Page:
OLYMPIA – Allowing the Legislature to exempt certain important records about its deliberations and investigations will result in a “black hole” for information important to the public, an attorney for the state’s news organizations told the Washington Supreme Court on Tuesday.
But the public’s desire for government transparency must be balanced against needs for government efficiency and privacy, and that’s what the Legislature did with amendments to the state’s Public Records Act between 1995 and 2007, an attorney for lawmakers said.
Supreme Court justices grilled attorneys for both sides of the legal battle between a coalition of state news organizations and the Legislature. The case that may turn on something as basic as whether individual legislative offices are “state agencies,” which would mean they are covered by the public records law, or changes in the law mean they aren’t despite not specifically saying so.
The Legislature is not an agency, attorney Paul Lawrence said. It’s a branch of government that creates agencies.
Justice Steven Gonzalez asked why legislators didn’t just say the Public Records Act didn’t apply to them, if that’s what they meant in 2007 when amending the law.
“Clearly, it’s been confusing to people who try to construe what it means after the fact,” Gonzalez said.
Lawrence denied there’s been any confusion if a person looks at the text and the amendments.
“I don’t recall seeing anything in the paper saying the Legislature’s exempting themselves from the Public Records Act,” Justice Susan Owens said.
“Maybe you should ask the media that’s over there,” Lawrence said, indicating a row of reporters covering the hearing. “It wasn’t something that was hidden.”
But Michele Earl-Hubbard, who represents the coalition of news organizations seeking the records, said there was no notice to the public that’s what the Legislature was trying to do in 2007 when it rearranged portions of the public records and campaign finance laws.
“Not once did they say, by the way, by doing this we’re now exempting an entire branch of government” from the Public Records Act, she said.
When the public knew the Legislature was trying to do that last year, it created a huge outcry, Earl-Hubbard said. “When they tell us what they’re doing, the people react.”
The Supreme Court has ruled the Public Records Act doesn’t apply to court records, and Justice Debra Stephens asked if this case has similarities.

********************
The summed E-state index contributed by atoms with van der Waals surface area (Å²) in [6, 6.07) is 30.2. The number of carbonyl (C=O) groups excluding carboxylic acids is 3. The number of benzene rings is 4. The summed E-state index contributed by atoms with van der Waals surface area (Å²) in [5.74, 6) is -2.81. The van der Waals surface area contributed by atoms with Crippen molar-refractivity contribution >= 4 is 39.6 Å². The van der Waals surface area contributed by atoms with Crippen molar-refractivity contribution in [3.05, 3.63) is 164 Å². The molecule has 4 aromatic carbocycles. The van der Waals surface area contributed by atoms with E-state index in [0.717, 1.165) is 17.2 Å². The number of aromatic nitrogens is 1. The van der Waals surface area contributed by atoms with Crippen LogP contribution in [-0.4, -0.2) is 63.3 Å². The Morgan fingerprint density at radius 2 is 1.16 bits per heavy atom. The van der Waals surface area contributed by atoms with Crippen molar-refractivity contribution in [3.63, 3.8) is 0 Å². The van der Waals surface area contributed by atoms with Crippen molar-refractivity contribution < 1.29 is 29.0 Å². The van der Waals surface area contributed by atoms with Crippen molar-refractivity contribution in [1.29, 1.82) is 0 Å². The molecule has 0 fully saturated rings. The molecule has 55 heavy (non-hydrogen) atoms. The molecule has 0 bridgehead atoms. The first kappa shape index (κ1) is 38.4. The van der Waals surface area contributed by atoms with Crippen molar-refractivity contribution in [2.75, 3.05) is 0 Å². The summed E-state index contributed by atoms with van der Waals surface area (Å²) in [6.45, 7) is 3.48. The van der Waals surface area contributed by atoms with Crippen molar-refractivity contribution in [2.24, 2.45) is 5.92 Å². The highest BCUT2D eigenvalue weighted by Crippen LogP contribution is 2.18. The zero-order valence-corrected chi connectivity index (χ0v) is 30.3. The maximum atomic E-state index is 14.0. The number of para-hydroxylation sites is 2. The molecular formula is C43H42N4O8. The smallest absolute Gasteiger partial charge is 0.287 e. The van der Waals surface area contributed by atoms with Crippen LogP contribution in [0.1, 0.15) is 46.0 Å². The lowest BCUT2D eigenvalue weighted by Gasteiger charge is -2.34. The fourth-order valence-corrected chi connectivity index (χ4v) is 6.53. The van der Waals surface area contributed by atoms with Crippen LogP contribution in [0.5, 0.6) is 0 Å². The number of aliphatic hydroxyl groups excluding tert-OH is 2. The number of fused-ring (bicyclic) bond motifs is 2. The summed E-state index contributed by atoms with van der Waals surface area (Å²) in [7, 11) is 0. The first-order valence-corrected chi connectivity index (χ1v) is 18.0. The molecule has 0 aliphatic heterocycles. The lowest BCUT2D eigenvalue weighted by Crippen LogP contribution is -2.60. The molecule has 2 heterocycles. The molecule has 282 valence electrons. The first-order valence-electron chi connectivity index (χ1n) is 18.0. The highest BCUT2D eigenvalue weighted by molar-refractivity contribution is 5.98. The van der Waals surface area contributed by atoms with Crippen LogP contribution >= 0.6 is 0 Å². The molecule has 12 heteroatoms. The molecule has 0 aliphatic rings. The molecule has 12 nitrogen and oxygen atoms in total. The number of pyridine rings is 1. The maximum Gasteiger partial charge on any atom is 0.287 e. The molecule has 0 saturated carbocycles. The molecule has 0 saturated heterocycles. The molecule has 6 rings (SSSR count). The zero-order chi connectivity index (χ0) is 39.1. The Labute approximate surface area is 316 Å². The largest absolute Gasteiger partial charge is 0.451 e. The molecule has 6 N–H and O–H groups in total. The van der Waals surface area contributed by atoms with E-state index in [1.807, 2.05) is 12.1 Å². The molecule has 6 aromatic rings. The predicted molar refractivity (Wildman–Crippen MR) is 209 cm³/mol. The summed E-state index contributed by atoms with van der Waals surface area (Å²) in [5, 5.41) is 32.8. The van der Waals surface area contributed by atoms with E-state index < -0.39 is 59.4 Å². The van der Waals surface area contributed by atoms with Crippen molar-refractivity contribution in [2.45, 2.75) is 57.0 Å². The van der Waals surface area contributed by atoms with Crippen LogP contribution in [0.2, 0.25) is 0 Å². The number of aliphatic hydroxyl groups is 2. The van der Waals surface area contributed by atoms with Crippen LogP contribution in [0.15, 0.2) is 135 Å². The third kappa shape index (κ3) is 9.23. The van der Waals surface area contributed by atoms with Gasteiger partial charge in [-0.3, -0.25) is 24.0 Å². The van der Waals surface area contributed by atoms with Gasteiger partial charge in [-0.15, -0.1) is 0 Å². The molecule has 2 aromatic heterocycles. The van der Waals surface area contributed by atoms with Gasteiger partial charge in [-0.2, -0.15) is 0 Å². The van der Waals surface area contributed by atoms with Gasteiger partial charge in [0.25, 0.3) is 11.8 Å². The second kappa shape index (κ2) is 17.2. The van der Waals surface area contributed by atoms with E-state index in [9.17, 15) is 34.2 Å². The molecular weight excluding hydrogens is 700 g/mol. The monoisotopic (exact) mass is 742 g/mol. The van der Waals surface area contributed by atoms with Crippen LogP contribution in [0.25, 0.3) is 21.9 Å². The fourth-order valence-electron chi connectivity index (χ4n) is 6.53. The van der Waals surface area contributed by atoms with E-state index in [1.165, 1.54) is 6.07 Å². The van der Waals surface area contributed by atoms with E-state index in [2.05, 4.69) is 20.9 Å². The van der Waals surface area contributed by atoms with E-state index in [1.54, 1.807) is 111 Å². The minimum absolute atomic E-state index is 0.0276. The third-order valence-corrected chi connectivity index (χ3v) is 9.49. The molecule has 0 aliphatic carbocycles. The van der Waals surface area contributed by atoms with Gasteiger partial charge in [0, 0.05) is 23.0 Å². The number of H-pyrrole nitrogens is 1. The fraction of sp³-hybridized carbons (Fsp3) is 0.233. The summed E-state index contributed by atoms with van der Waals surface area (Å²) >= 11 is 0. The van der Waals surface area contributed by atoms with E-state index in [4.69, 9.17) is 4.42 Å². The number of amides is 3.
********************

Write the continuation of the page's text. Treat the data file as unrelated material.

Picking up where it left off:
In those cases, court proceedings are open and the court files are available to the public faster than through a public records request, Earl-Hubbard said. That’s not true with some legislative records, she said.
“In these cases, we truly would be falling into a black hole,” Earl-Hubbard said.
Plenty of records of legislation and amendments are available in archives and online, Stephens countered: “It doesn’t sound like a black hole.”
But records of workplace harassment complaints, emails, texts and calendars – all of which would have to be released by local governments and other state officials – are being withheld by the Legislature by claiming it’s exempt from the law, Earl-Hubbard said. There is no way to get those records of “utmost public interest.”
Two years ago, Olympia-based reporters for the Associated Press, The Spokesman-Review and other news organizations filed requests for public records with all 147 legislators and House and Senate leadership. Among the documents they sought were calendars, schedules of meetings and investigations of misconduct by legislators or staff.
Except for a few individual legislators, the requests were denied, with administrative offices for the two chambers claiming the documents were exempt from the Public Records Act.
With other media outlets joining the dispute, the news organizations sued, contending legislators were subject to the initiative passed by voters in 1972 that set up that law, and amendments passed since them do not exempt them.
In January 2018, Thurston County Superior Court Judge Chris Lanese ruled that while the administrative offices of the Legislature have exemptions through various amendments to the Public Records Act, individual legislators do not. They had to comply with the records requests like other elected or appointed government officials in Washington would.
Lawmakers attempted to undercut Lanese’s decision a few weeks later with new legislation, suspending normal rules and quickly passing a bill with no hearing and little debate. The public outcry and front-page editorials in many of the state’s newspapers prompted many legislators who initially voted for the bill to urge Gov. Jay Inslee to veto it, and he did. A special task force of legislators, open government advocates and media representatives failed to agree on firm recommendations later that year, and an attempt at a new bill died in a Senate committee in February.
While the lawsuit worked its way through the courts, legislators have been forced to resign because of improper conduct; more than 175 women signed a letter alleging sexual harassment or improper conduct on the part of legislators, staff or lobbyists; and the Legislature has passed a new code of conduct with a process for handling complaints.
The Supreme Court typically does not set a deadline for deciding a case. Typically, it hands down a decision in a few months.
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